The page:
Erin Langston Carrington loved to read when she was in her youth. She would often go to That Bookstore in Blytheville, perhaps the most well-known bookstore in Arkansas. It was there that John Grisham got his start with the novel “A Time to Kill.” Bill and Hillary Clinton, Condolezza Rice, Jack Butler and others held books signings at the store.
Carrington spent many hours in the bookstore, and she knew the owner Mary Gay Shipley. She would buy stacks of books, but her mother didn’t care.
Shipley sold the store in 2012, and it passed into the hands of another owner after that. The store had to close, and the name couldn’t be used because of debts owed. Carrington didn’t want her hometown to go without a store, and so with Shipley’s blessing, Carrington opened the Blytheville Book Company in November. She told Talk Business & Politics her plan is to continue the rich traditions established by Shipley, who is well-known in the publishing world.
“I’ve always loved reading, and I was saddened when it closed,” Carrington said. “We have kind of dreamed this up. We want this to be a reimagining of what Mary Gay started.”
Entering the bookstore retail sector could be a gamble for Carrington and her husband, Andrew. In 2017, sales in bookstores totaled $10.73 billion, a 3.6% drop from the previous year, according to the U.S. Census Bureau. Before that, sales rose during 2015 and 2016, the first increases in eight years, according to Publisher’s Weekly. Bookstore sales might be on the decline, but the overall book publishing industry is projected to top $123 billion by 2020, up from the $113 billion it reported in sales in 2015.
Blytheville’s connection to a bookstore goes back decades. Shipley was a school teacher in the early 1970s when she decided to open a bookstore in downtown Blytheville, according to the Encyclopedia of Arkansas. She partnered with a paperback exchange, The Book Rack. For many years, locals called the store “That Bookstore” and in 1994 Shipley, who earned a strong reputation in the publishing industry, changed the store’s name.
She was renowned for sponsoring and supporting Arkansas’ authors and books that focused on southern culture. Her biggest find may have been John Grisham. The future best-selling author was peddling his first book to bookstores throughout the mid-South when he met with Shipley. Born in Jonesboro, he spent many summers in Northeast Arkansas. Even as he was selling “A Time to Kill” he was already writing “The Firm.”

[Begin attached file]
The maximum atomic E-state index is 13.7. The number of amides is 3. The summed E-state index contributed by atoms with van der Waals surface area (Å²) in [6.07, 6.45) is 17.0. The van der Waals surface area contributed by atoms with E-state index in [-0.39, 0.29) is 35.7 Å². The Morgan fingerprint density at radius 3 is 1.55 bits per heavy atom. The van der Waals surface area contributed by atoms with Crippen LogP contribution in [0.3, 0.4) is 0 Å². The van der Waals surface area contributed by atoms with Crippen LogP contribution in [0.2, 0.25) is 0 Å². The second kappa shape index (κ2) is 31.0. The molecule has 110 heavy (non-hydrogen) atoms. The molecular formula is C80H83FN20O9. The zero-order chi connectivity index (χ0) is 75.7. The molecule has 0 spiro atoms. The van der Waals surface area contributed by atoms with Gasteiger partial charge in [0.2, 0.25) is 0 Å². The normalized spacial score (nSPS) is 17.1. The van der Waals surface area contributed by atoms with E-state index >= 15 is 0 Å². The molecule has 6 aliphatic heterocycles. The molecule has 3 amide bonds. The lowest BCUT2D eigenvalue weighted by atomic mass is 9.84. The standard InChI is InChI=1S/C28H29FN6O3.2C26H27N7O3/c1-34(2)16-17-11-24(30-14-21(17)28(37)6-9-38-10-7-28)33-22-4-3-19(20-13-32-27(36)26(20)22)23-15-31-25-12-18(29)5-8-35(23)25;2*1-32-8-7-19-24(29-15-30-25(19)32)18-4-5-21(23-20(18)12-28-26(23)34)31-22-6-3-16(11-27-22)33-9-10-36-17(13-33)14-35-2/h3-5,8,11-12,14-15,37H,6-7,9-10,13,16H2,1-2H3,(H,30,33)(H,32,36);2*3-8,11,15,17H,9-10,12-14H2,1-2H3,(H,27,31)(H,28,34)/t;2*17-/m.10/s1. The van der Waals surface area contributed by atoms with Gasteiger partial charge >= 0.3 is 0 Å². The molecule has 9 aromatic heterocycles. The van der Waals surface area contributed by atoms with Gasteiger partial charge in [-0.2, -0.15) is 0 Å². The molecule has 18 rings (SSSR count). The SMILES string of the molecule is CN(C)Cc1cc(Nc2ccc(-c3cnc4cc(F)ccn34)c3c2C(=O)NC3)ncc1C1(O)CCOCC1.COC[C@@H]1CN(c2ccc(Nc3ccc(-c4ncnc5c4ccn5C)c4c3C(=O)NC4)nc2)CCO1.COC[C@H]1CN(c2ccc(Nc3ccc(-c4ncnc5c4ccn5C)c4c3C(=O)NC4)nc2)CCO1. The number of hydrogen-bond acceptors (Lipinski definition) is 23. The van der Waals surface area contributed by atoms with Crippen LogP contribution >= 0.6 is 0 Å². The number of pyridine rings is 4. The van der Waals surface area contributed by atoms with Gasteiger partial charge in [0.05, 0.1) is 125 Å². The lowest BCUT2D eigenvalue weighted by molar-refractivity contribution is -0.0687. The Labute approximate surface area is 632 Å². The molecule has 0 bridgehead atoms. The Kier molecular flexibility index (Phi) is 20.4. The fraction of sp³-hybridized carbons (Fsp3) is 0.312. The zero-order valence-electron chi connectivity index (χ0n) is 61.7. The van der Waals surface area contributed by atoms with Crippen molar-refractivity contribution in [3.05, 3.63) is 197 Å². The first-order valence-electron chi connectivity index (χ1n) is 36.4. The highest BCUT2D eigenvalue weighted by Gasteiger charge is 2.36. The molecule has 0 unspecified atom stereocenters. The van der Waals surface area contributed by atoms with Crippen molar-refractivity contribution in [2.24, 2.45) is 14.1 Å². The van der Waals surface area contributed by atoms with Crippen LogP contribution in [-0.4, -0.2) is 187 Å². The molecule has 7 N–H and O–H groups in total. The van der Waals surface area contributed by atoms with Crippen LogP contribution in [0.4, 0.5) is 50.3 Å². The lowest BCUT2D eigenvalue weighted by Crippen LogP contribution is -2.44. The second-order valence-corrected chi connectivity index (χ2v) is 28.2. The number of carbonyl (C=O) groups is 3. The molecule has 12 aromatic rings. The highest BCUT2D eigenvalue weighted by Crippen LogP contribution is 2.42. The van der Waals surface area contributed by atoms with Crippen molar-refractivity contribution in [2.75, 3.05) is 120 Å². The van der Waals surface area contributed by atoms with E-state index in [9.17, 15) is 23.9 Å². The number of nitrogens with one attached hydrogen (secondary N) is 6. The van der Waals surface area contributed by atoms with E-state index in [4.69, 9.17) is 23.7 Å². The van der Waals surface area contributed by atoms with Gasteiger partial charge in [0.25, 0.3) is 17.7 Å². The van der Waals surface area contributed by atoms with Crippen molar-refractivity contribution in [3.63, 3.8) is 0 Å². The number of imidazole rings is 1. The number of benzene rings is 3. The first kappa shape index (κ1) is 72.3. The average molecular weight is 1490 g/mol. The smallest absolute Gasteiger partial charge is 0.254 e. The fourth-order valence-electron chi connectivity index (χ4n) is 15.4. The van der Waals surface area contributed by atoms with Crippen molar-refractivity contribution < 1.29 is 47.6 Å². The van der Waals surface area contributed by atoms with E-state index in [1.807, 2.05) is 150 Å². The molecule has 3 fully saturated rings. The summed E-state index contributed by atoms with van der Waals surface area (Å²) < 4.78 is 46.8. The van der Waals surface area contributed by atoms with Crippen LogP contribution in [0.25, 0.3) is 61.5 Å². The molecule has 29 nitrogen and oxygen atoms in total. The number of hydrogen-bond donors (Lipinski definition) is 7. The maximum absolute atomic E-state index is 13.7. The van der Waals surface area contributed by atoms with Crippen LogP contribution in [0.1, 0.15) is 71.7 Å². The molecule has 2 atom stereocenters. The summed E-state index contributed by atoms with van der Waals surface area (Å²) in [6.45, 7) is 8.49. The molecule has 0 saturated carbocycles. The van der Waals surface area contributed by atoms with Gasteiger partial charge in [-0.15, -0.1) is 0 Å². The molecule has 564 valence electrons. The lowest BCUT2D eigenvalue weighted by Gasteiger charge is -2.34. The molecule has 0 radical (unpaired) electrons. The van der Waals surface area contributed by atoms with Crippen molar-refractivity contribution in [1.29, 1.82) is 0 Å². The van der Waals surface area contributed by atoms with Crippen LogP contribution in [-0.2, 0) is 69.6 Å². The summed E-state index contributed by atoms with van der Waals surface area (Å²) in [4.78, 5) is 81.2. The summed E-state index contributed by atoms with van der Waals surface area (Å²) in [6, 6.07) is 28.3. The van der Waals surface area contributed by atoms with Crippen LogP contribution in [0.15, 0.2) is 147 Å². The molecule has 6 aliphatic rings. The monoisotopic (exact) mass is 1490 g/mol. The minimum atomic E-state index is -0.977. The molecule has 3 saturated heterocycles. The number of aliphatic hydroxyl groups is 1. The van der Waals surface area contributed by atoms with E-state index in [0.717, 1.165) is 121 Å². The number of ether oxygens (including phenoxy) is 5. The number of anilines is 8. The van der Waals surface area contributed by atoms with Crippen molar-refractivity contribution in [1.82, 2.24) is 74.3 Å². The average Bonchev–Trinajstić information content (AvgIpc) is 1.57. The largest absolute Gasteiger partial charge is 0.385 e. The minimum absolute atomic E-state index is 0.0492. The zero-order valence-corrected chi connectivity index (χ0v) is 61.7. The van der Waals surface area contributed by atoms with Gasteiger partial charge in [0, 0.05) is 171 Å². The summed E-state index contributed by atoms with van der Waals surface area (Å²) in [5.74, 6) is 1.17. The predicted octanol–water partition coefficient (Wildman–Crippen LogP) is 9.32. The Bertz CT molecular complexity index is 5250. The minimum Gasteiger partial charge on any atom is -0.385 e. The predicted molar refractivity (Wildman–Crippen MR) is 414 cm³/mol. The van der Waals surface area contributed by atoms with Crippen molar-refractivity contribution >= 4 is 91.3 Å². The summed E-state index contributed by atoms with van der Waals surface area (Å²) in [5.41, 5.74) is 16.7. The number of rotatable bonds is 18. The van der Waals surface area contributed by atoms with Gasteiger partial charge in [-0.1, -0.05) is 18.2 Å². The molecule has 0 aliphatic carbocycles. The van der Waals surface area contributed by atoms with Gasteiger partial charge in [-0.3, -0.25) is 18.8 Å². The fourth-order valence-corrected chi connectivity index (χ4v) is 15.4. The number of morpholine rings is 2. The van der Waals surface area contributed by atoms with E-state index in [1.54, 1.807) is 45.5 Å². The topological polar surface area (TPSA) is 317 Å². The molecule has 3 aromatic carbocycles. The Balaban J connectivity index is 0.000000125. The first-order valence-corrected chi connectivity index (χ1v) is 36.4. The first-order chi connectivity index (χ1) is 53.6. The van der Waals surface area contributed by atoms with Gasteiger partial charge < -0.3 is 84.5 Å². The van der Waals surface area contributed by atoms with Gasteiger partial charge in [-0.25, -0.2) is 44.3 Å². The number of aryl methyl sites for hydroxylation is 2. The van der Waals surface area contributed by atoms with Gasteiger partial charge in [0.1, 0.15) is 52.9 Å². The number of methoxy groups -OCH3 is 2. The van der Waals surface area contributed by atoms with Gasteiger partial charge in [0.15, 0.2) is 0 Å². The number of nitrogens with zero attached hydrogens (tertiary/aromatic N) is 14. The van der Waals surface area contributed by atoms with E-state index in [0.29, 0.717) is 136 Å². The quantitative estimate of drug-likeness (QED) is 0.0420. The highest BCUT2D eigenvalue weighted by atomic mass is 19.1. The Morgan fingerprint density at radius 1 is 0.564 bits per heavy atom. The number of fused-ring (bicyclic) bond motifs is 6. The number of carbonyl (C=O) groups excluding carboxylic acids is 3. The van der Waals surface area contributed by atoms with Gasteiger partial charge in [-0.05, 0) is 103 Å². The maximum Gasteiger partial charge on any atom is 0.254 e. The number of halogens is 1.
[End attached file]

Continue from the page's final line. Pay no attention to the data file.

Shipley read an advanced copy of “The Firm” and she told him his fortunes would change. Her support of Grisham led him to name That Bookstore as his favorite bookstore.
The Carringtons have experience in business, but have no experience in retail, specifically. Erin Carrington operates the office for her family’s company, Langston Enterprises. That business involves her family’s farm and a cotton gin and has been in business for more than 100 years, she said.
When the iconic bookstore closed, the Carringtons decided to take a chance. They found a comparable retail space downtown and were able to acquire a number of items from That Bookstore, including its shelves. It took months of renovation to redo the 2,100-square-foot space, Andrew Carrington said. A cafe space to serve coffee and other drinks was created as was space for a vintage vinyl section. The couple decided on a name, but wanted to get approval from the person they respected the most in the bookstore industry: Shipley.
“We told her we wanted to call it the Blytheville Book Company,” Erin Carrington said. “Mary said, ‘Good. We’ve always needed a BBC.’”
The Carringtons have a plan to make their store profitable beyond the drinks, vinyls and the 3,500 or so titles that line the bookshelves. There are niche products that are connected to reading that they plan to offer at the store. One product already on the shelves is sunglasses, and others such as bubble bath and soaps will also be offered, Andrew said.
That Bookstore was known nationally as a must-stop destination for authors, and Carrington wants the BBC to garner a similar reputation. In addition to book signings, they want to have children’s reading events.
Carrington still has a close relationship with Shipley and said she “leans” on her to teach her about the industry. At one time, That Bookstore in Blytheville was the No. 1 tourist attraction in Mississippi County, and Carrington said she hopes the Blytheville Book Company will continue that rich tradition.
“We have good bones,” she said with a smile. “That Bookstore was the heartbeat of our downtown. We have kind of dreamed this up. We want the Blytheville Book Company to be the heartbeat.”